Where to stay on day 0 

Once you arrive in Iceland, we kind of count this as day 0, unless it’s very early in the morning. As we landed later in the evening, we couldn’t do anything on this day, so we had to drive directly to our accommodation.

For the first night I recommend staying either somewhere in Reykjavik (we stayed at Guesthouse Andrea) or somewhere close to the places that we will visit on our Day 1. One option is guesthouse Welcome Edinborg which is super close to where we will be exploring. Keep in mind that it’s about 2.5 hours drive from Reykjavik, so be sure you have enough time to arrive before the check-in closes. 

Day 1: Exploring the South Coast – Waterfalls, beaches and even more waterfalls 

We’re starting day one by visiting some iconic waterfalls first thing in the morning. Keep in mind that this first day itinerary is super packed and it’s only possible if you’re already sleeping near the first locations. If you’re staying in Reykjavik and need to drive here, I’d suggest seeing as much as you can on the first day and leaving the rest for the second one. 

1. Seljalandsfoss

Seljalandsfoss in Iceland in winter

Seljalandsfoss, a 60-meter (200-foot) waterfall on Iceland’s South Coast, is easily accessible and extremely impressive. This was the very first waterfall that we visited on our trip to Iceland and it left us speechless. Nevertheless, it’s only the first stop, so you can only imagine what’s coming next. ?

It’s only 1h 45 min drive from the capital, so you can easily get here if you’re renting a car.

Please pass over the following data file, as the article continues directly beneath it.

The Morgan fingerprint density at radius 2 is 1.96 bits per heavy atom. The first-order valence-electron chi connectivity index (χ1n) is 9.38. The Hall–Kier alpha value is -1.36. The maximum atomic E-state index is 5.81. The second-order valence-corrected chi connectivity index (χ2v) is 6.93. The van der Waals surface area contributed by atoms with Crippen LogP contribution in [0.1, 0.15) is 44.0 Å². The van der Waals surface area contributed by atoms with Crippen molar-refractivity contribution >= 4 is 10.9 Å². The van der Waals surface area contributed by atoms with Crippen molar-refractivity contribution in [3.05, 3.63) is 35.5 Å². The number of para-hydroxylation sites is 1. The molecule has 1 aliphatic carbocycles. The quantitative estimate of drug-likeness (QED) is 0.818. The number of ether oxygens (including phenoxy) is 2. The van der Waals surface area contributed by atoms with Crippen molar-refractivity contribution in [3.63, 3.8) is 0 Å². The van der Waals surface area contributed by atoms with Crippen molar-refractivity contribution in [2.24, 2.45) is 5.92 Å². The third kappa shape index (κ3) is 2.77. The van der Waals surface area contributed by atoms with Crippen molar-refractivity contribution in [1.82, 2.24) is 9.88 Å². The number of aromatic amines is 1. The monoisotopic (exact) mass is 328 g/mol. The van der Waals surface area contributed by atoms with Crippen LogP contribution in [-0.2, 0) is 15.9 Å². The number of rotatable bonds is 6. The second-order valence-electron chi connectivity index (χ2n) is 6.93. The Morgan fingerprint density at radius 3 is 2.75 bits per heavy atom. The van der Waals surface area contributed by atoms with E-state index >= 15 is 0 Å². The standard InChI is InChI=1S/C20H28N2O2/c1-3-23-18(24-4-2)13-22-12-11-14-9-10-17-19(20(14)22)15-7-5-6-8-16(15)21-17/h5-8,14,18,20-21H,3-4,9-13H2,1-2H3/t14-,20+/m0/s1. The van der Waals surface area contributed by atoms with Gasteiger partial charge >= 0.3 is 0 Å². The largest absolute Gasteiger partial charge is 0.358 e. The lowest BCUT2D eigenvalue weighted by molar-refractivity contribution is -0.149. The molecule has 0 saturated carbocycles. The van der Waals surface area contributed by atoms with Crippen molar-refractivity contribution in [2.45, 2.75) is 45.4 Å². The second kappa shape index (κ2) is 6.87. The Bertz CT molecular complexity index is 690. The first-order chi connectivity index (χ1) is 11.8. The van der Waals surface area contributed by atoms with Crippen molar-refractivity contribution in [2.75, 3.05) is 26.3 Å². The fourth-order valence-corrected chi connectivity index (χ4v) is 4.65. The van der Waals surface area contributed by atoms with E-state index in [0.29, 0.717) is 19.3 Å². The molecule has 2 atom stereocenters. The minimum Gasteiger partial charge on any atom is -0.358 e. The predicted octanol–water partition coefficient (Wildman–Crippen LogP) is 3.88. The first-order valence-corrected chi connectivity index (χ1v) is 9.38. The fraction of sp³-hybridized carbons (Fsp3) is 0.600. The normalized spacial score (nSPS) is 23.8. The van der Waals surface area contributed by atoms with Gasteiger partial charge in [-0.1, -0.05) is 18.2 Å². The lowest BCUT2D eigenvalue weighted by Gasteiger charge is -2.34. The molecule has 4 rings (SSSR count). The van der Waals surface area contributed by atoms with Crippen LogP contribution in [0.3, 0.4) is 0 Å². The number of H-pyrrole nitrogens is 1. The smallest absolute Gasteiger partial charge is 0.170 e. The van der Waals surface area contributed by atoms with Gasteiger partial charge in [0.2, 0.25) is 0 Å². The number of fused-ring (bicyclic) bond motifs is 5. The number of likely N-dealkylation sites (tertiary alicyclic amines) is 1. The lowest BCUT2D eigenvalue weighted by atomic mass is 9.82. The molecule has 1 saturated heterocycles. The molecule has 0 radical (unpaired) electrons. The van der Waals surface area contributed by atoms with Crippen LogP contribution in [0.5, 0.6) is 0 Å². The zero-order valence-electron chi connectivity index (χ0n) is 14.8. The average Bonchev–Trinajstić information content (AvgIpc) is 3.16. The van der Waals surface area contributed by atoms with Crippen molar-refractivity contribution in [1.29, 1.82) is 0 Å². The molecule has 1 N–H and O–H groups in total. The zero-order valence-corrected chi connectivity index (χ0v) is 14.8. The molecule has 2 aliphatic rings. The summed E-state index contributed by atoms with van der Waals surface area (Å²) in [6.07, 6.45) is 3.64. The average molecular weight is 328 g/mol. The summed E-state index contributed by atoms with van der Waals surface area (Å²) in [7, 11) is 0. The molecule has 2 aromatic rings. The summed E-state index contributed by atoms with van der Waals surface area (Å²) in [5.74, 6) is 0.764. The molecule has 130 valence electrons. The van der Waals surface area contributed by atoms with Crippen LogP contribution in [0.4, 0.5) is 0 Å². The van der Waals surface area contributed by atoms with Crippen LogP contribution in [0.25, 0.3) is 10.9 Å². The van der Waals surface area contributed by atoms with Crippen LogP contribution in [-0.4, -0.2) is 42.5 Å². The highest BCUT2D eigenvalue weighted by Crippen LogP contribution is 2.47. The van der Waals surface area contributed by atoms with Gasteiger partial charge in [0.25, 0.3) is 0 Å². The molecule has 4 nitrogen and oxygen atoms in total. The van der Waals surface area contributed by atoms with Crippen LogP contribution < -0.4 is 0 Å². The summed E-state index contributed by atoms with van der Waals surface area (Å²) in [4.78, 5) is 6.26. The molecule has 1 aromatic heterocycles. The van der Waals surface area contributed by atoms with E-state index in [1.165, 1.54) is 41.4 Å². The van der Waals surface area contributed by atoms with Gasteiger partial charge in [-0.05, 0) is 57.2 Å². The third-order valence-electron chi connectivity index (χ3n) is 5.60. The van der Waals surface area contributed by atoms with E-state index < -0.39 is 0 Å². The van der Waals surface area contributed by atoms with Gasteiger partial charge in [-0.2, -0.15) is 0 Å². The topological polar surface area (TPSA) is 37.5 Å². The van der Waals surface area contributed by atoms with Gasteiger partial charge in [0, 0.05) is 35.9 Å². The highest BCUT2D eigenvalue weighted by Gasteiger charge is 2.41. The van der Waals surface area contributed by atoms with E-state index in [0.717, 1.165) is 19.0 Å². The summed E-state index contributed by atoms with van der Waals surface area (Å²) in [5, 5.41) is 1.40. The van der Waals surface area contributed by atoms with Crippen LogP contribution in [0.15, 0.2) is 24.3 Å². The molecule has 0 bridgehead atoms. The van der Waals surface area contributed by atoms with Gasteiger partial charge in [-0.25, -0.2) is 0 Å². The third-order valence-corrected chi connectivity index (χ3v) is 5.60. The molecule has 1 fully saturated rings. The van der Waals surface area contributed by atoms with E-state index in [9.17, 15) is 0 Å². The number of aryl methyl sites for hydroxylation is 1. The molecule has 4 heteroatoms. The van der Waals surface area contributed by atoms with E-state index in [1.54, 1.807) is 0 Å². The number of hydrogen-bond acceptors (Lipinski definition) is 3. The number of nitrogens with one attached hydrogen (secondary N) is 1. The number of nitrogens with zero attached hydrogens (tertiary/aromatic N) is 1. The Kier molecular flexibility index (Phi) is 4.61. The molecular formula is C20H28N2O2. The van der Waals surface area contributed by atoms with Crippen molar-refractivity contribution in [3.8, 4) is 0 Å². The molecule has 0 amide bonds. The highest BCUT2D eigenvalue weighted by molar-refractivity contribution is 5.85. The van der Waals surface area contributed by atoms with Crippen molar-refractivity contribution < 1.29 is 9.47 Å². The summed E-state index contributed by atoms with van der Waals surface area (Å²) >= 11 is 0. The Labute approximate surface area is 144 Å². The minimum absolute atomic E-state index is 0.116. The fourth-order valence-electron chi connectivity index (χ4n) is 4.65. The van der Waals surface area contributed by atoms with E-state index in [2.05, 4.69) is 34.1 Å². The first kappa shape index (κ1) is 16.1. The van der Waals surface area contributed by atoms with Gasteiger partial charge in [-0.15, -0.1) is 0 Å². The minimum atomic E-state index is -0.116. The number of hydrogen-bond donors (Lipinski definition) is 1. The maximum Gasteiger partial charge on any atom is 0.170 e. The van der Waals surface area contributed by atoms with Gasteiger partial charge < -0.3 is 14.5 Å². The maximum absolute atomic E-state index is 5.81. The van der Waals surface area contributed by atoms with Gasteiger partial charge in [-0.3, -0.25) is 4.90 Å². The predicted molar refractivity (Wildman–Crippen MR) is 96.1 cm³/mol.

Due to its proximity to the Ring Road and stunning natural beauty, Seljalandsfoss is one of Iceland’s most famous and frequently visited waterfalls, known for its majestic and picturesque appearance, making it a popular photography spot.

Seljalandsfoss in Iceland in winter

This is a waterfall where you could actually walk behind it and it’s probably on many photos you’ve already seen from Iceland. As we were visiting in winter, the place was completely covered in ice and we didn’t want to take any chances, so we skipped this part.

This waterfall is even featured in Justin Bieber’s music video for “I’ll Show You,” along with other iconic South Iceland attractions. Additionally, Seljalandsfoss was a notable location in the sixth season of The Amazing Race, an American reality TV series.

2. Gljufrabui

Gljúfrabúi is a hidden waterfall in South Iceland, close to the famous Seljalandsfoss. 

To reach it, you’ll wade through a stream and a narrow valley to discover the waterfall, which is partially hidden behind a large rock. It’s a breathtaking sight, especially on sunny days with rainbows in the mist.

The path can be a bit challenging and wet, so it’s best for those in good health and sure on their feet, and also when there’s no ice on the ground. Gljúfrabúi is just a short walk from the famous Seljalandsfoss, which you can fully encircle thanks to its unique concave cliff.

As the path was extremely icey, we sadly didn’t manage to get to this waterfall.

3. Skógafoss

Skogafoss Iceland in winter

Skógafoss is one of Iceland’s largest waterfalls, dropping about 60 meters and spanning 25 meters in width. This was the most impressive waterfall we had seen in our lives… the sheer size of this thing is indescribable.